Thursday, April 22, 2021

Great conjunction; it’s not usually this good


Stargazers from Earth could clearly see Jupiter and Saturn in the night sky Monday night closer than they have been in hundreds of years.

Tuesday’s night sky from Exeter, UK (Steven Rieder/Flickr Creative Commons)

Four moons around Jupiter are visible in the astrophotography, which also shows the planet’s Great Red Spot, a storm with crimson-colored clouds. You can also see Saturn’s shadow being cast on the planet’s rings.

A “great conjunction” occurs when Saturn, Jupiter, and Earth come close to being in a straight line, meaning Jupiter and Saturn come very close to each other in the Earth sky. Because of the orbits of the planets, a great conjunction occurs about every 20 years. For this one, Earth is actually on the other side of the sun from Jupiter and Saturn. That makes this one a little close to the sun to see perfectly or for a very long time just after sunset.

But Jupiter and Saturn haven’t been this close to each other in the night sky since July 7, 1623. During that great conjunction, it wasn’t very easy to see the planets. And Jupiter and Saturn, as seen from Earth, were both very close to the sun in that year.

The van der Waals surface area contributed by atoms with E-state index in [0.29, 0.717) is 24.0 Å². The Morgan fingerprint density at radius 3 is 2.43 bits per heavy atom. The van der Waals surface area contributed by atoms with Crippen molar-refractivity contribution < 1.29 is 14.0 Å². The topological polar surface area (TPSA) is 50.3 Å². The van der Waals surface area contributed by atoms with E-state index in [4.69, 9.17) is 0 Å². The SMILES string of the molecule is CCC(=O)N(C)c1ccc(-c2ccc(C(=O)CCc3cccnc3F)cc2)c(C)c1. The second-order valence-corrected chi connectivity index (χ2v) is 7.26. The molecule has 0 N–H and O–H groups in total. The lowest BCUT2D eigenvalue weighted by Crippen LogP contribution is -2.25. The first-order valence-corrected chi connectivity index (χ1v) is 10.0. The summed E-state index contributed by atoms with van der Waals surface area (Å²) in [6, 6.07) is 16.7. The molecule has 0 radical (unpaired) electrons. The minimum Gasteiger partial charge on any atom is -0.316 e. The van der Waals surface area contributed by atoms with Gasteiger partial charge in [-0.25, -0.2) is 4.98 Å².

The closest one before that, which was perfectly visible in the morning sky, was on March 4, 1226. The minimum separation this time was 0° 6.1′ (6.1 minutes) of arc, compared to only 2.1 minutes of arc in 1226.

Jupiter and Saturn will be separated by more than 1° of arc during the great conjunctions of November 4, 2040, and April 8, 2060.

For reference, the sun and moon span about 1° of arc in the sky, and there are 60 minutes in a degree. That means, the two planets were separated by a little more than one-tenth the apparent size of the moon Monday.

The two planets will come a little closer—to within 6.0 minutes of arc—on March 15, 2080. That’ll then be the only great conjunction where the planets are separated by under 10 minutes of arc until well after the year 2400.

  • Sortable tables of great conjunctions
Paul Katula
Paul Katula is the executive editor of the Voxitatis Research Foundation, which publishes this blog. For more information, see the About page.


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